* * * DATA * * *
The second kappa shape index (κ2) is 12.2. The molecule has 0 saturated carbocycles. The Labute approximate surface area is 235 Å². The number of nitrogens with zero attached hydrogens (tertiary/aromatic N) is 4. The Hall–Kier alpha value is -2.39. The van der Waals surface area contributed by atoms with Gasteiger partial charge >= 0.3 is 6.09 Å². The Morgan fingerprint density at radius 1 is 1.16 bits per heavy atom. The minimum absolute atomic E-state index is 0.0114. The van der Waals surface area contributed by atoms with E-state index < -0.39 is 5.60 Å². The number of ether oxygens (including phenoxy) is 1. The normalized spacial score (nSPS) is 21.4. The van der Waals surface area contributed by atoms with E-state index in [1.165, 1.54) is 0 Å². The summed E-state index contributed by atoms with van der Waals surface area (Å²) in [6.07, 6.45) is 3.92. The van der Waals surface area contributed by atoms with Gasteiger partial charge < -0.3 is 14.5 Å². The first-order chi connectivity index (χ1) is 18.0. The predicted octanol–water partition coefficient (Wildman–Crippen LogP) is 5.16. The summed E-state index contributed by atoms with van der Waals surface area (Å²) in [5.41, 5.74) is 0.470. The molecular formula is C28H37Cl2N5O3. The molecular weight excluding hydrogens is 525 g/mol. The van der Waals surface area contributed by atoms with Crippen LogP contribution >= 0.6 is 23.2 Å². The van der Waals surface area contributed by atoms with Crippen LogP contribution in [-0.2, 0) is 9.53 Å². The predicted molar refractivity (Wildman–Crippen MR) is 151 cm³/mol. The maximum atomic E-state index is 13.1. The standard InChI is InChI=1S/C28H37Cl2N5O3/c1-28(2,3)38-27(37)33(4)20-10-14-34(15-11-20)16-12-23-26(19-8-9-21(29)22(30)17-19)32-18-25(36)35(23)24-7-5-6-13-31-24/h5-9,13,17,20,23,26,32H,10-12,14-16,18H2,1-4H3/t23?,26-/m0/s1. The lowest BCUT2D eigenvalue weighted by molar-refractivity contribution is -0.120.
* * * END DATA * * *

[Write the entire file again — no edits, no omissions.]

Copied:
The second kappa shape index (κ2) is 12.2. The molecule has 0 saturated carbocycles. The Labute approximate surface area is 235 Å². The number of nitrogens with zero attached hydrogens (tertiary/aromatic N) is 4. The Hall–Kier alpha value is -2.39. The van der Waals surface area contributed by atoms with Gasteiger partial charge >= 0.3 is 6.09 Å². The Morgan fingerprint density at radius 1 is 1.16 bits per heavy atom. The minimum absolute atomic E-state index is 0.0114. The van der Waals surface area contributed by atoms with E-state index < -0.39 is 5.60 Å². The number of ether oxygens (including phenoxy) is 1. The normalized spacial score (nSPS) is 21.4. The van der Waals surface area contributed by atoms with E-state index in [1.165, 1.54) is 0 Å². The summed E-state index contributed by atoms with van der Waals surface area (Å²) in [6.07, 6.45) is 3.92. The van der Waals surface area contributed by atoms with Gasteiger partial charge < -0.3 is 14.5 Å². The first-order chi connectivity index (χ1) is 18.0. The predicted octanol–water partition coefficient (Wildman–Crippen LogP) is 5.16. The summed E-state index contributed by atoms with van der Waals surface area (Å²) in [5.41, 5.74) is 0.470. The molecular formula is C28H37Cl2N5O3. The molecular weight excluding hydrogens is 525 g/mol. The van der Waals surface area contributed by atoms with Crippen LogP contribution >= 0.6 is 23.2 Å². The van der Waals surface area contributed by atoms with Crippen LogP contribution in [-0.2, 0) is 9.53 Å². The predicted molar refractivity (Wildman–Crippen MR) is 151 cm³/mol. The maximum atomic E-state index is 13.1. The standard InChI is InChI=1S/C28H37Cl2N5O3/c1-28(2,3)38-27(37)33(4)20-10-14-34(15-11-20)16-12-23-26(19-8-9-21(29)22(30)17-19)32-18-25(36)35(23)24-7-5-6-13-31-24/h5-9,13,17,20,23,26,32H,10-12,14-16,18H2,1-4H3/t23?,26-/m0/s1. The lowest BCUT2D eigenvalue weighted by molar-refractivity contribution is -0.120.